Weekend Repertoire: Teaching Fugues

For this week's Weekend Repertoire feature I'd like to discuss teaching (and learning!) fugues! Fugues can be some of the most beautiful and rewarding pieces to learn as a pianist, but are also some of the most challenging to learn and to perform well. A pianist who is able to learn a fugue well is a pianist who is a careful and efficient practicer and a musician who has trained their ears well to listen to the sounds and dynamics coming out of the piano. One must possess good independence of hands and fingers to play a fugue well. All of these more advanced skills are difficult to learn, but are so important to the development of a fine pianist. I'd like to share a few tips on how to teach (and to learn!) fugues; hopefully some of them will come in handy, and hopefully others will have tips of their own to share!

First of all, what are some good, easier fugues to start out with? Although not necessarily fugues, the Bach Two-Part Inventions and Three-Part Inventions are excellent to start with! Because many fugues have four or five parts, it is great to begin with only two parts to keep track of. I started learning inventions in junior high - I'd say they are probably late-intermediate (depending on the invention!). Some collections of Bach's Inventions:

J.S. Bach - Two-Part Inventions (Hal Leonard Piano Library)Bach 2 & 3 Part InventionsBach: Two- and Three-Part Inventions for the Piano, Vol. 16 (Schirmer's Library of Musical Classics)Two-Part Inventions (Alfred Masterwork Edition)J.S.Bach - Inventions and Sinfonias: Two- and Three-Part Inventions (Alfred Masterwork Edition)

Listen: Bach's Two-Part Invention No. 1, performed by Glenn Gould

Bach's Well-Tempered Clavier is an excellent collection of preludes and fugues that every pianist should be familiar with. I would say that a good one to begin with would be either Fugue No. 2 in C minor (Book 1) or Fugue No. 21 in B-flat Major (Book 1). Of course there are many other fugues out there by Bach and other composers.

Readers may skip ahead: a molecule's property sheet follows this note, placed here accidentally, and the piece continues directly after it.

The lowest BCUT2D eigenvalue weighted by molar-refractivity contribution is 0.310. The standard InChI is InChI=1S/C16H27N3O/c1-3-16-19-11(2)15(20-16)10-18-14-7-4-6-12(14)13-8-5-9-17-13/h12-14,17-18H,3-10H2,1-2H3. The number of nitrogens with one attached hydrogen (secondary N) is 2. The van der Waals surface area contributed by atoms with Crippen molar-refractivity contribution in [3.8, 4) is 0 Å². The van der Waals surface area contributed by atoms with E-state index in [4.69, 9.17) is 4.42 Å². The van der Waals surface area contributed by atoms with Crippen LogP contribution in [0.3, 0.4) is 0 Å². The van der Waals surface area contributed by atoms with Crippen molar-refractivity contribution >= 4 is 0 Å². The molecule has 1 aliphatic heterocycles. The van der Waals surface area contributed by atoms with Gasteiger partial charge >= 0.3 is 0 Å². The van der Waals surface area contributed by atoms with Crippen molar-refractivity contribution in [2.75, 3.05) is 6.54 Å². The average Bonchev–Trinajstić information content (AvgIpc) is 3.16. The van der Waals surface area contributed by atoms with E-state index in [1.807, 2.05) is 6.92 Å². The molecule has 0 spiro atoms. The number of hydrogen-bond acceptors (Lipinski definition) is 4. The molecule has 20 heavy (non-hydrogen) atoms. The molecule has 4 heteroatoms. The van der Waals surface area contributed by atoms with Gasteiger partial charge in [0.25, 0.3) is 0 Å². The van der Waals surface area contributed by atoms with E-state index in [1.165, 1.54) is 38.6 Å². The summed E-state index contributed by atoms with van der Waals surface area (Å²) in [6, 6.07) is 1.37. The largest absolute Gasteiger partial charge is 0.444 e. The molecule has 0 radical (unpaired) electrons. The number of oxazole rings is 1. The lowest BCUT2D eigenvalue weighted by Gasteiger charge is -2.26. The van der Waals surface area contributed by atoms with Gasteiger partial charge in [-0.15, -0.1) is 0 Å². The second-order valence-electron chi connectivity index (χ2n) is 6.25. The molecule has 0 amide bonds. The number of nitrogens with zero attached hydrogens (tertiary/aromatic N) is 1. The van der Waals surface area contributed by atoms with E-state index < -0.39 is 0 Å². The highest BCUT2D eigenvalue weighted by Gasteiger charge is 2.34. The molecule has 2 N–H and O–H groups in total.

The Well-Tempered Clavier: Books I and II, CompleteThe Well-Tempered Clavier, Complete: Schirmer Library of Musical Classics, Volume 2057 (Schirmer's Library of Musical Classics)J. S. Bach: The Well-Tempered Clavier, Vol. 1THE Well-tempered Clavier - Revised Edition Part I, BWV 846-869 (Henle Music Folios)

Tips for Learning a Fugue
  • Analyze - find the theme and mark it whenever it appears in any voice with a colored pencil or highlighter. You may also want to mark any thematic material that is similar to the theme, but not the theme exactly. Since there are so many different voices going on at once, it is imperative that you know which voice to bring out at any time. You want to be able to hear the theme whenever it appears, not just the top voice in the right hand.
  • Listen to recordings - I always find this helpful when just starting out learning a fugue. I like to listen to a good recording while following along in the music and marking different voices and statements of the theme.
  • Write in the fingerings! - I like to go through the piece and decide from the very beginning which fingerings to use. There will be so much going on during the piece that you want to have solid fingerings right from the beginning. This will help you to learn the fugue so much faster and more efficiently. Always use the same fingerings, each time you practice!
  • Start learning the fugue! - Oh yes, did I mention that it is good to have all of these things done and written in before you actually start to practice the piece? With a fugue especially, it's good to have a solid plan before getting started.
  • Learn in very small sections - this will help you to learn correct notes, fingerings, rhythms, and phrasing as you go. A fugue can be a little daunting to learn, but if you take it in very small bites it is very doable!

Analyzing a Fugue

So, for the purpose of this post, I made a copy of Bach's Fugue No. 2 in C minor from the Well-Tempered Clavier (Book 1) and pretended like I was about to learn it (I actually learned it years ago...). Here is what I might do if I were to start learning this today. Here are the first two pages for your enjoyment :) Oh and my analysis is, of course, very technical (not!) - but I basically just wanted to give you some ideas.

First, I have highlighted the themeevery time it occurs in its full form, in yellow. I want to bring that out so you can hear it in each voice.

Next, I bracketed or highlighted other thematic material in blue. Sorry it's a little hard to see - there is some on the last line of page 1, some on line 2 of page 2, and other random bits of it scattered throughout. These are sections that are very close to the theme, but that vary a bit.